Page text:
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Our adventure of the weekend called for something new, and my husband brilliantly suggested we visit an empty lake. Every year, Fall Creek Lake is drawn down to the historic stream level. In other words, they open the dam and empty all the water so just the natural stream is flowing. The Army Corps of Engineers draws down the lake to improve passage for juvenile salmon. As a result, the lake is very low during the fall and winter months.
Fall Creek Lake
Hiking to the bottom of Fall Creek Lake met our criteria for an interesting family hike. After all, just imagine what you can find at the bottom of a lake! We weren’t sure about the stroller, but as it turned out, we were able to take the stroller all the way to the bottom, which was nice for our toddlers.
We parked at the gate at the North Shore entrance. First, we checked out the dam. And what to our wondering eyes would appear? A paved road to the bottom of the lake! We unloaded the stroller and off we went. Past the gate is the usual parking area, with picnic tables and vault toilets (which are usually locked in the winter but thank goodness one was open this time!) And past that trailed a paved road, down, down, down to the bottom.
Road to the Bottom
The scenery was like a crayon box. A bit of snow on the hills, the astonishingly green moss, the pastel grasses, and the sometimes-blue sky reflected in the water below. I took dozens of photos as I marveled at all of the colors, far more than I expected for the bottom of a lake.
My older kids set off to explore, and it was easy to keep them in sight almost anywhere in the lake basin. Stumps abound, along with small rivulets of water streaming toward the lake.
Is this really Oregon?
At one point on our hike, I parked the stroller and looked around. I’ve never been to Ireland or Scotland, but the landscape of the Fall Creek Lake reminds me of Ireland in the movies. Thick green mosses with boulders and stones peeking above, and the sound of water trickling. Was this really Oregon?
Fall Creek basin
As we walked deeper into the lake (such a weird thing to say, right?!) the landscape changed from grass and moss to rocks and stumps. This entire area was formerly a forest, and the stumps remain several decades later. Some of the stumps are from huge old-growth trees. My kids had a blast playing tag around them and jumping off of them.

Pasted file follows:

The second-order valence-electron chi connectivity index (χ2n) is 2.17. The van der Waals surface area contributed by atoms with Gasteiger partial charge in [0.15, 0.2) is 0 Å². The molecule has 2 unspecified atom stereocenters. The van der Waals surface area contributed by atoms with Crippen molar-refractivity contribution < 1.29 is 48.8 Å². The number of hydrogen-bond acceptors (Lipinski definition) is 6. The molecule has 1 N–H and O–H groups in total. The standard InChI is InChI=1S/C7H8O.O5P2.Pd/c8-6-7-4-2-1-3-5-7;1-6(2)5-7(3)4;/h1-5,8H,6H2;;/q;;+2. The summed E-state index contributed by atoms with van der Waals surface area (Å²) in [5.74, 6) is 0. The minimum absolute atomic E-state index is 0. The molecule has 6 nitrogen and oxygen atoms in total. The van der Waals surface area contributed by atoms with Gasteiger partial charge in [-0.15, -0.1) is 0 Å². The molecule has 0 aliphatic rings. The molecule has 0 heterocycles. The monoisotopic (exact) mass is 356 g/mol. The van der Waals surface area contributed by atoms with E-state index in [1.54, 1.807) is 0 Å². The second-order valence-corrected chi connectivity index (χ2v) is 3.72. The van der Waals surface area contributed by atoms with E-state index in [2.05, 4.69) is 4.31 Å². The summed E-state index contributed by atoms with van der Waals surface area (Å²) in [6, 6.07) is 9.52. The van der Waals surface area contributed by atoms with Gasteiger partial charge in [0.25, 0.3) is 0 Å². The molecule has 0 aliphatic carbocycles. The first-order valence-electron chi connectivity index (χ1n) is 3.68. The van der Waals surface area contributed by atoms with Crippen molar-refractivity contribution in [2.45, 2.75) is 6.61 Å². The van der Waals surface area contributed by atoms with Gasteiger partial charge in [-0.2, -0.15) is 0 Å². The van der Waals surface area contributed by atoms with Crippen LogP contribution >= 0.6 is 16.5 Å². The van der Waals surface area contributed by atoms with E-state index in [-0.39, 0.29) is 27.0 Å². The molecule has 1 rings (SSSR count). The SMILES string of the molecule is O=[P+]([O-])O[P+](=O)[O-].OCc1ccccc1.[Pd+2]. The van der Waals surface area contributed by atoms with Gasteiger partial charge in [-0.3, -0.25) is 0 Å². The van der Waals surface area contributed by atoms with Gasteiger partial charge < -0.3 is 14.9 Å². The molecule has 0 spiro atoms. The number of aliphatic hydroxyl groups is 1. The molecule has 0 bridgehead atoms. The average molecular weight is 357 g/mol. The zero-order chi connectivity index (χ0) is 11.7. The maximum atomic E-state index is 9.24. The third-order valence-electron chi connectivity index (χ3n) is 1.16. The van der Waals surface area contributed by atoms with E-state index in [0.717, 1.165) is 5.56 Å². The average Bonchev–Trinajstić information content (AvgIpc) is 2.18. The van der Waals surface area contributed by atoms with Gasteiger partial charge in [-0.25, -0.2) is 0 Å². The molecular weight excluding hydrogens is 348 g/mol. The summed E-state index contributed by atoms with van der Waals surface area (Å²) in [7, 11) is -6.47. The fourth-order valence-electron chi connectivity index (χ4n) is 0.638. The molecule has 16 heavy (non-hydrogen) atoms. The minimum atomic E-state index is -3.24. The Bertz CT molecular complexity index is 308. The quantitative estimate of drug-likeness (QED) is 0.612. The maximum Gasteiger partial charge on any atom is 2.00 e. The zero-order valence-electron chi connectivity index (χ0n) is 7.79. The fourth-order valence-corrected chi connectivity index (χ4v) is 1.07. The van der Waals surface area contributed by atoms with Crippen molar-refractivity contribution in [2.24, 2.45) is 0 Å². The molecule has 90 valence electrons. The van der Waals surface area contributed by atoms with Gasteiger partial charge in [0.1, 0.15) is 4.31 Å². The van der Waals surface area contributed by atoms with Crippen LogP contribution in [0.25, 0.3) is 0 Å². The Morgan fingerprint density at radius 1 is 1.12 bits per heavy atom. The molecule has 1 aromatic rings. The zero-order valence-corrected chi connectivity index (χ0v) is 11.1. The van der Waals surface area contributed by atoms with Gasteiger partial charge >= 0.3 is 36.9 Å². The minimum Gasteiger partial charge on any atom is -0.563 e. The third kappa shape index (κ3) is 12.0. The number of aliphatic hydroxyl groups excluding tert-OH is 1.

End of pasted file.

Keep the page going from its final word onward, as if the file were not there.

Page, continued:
We continued to follow the road down toward the water. The road took on more of a “road” look, and we could see white center striping. And next to the water…a parking lot. I’ve asked around online and I can’t find anyone who knows what the parking lot was for. Perhaps it was for the construction work while the dam was being built. Perhaps it was for recreational parking during periods of lake draw down. If you know, contact me or leave a comment below!
2022 Update: Sean Stewart, a ranger at Fall Creek Lake, explained more of the history and answered my questions:
The old road that serves as the low water ramp was a temporary road built to go around the dam while they were building it. It connected the old Fall Creek Rd down by the Unity Covered Bridge to the remaining road allowing folks to go around the dam. The parking lot is for a low water ramp. For many years, the lake was held at an elevation just below the parking lot so people could fish year-round. When the dam was finished, they also finished building Big Fall Creek Road, Winberry Road, and Peninsula Road so you could drive all the way around the lake. The old Fall Creek road is still visible at the bottom of the lake and meets the new road at Cascara Campground.
What we found at the bottom of the lake
While I was oohing and aahing at the scenery, my kids were busy looking for treasure. We found plenty of tennis balls and litter (some of which we picked up, thanks to our commitment to leave it better than we found it). My husband found scores of rusted nails (did someone drop a bag of nails from their boat?) But we also found some crystalline rocks and some pretty awesome pieces of melted glass. Note: it is illegal to collect rocks and minerals at Fall Creek Lake (Article 327.14).
History of Fall Creek Lake
Fall Creek Dam was built in 1964-66 at a cost of $22 million. Primarily built for flood control, the dam is 205 feet high, and holds 125,000 acre-feet of water. The lake historically is filled to a depth of 160 feet. Each year, it’s drawn down to allow for flood control, but in 2011 the Army Corps released water all the way down to stream level for the salmon migration. In 2021, the U.S. District Court for the District of Oregon passed an injunction that affect water levels even more.
Edited to add: I’ve kept digging for information about this road, and I finally found it in some old maps. The road was part of a paved road system through the Fall Creek area and connected to the old Highway 58 (before it moved due to Dexter Lake). For your viewing pleasure…
If you go
If you go, and you really should, here are the details.
Fee during the winter: none
There are several entry points around the lake. We entered at the North Shore boat ramp. During the summer, there are vault toilets at this location (and on our visit, one toilet was open, to my relief).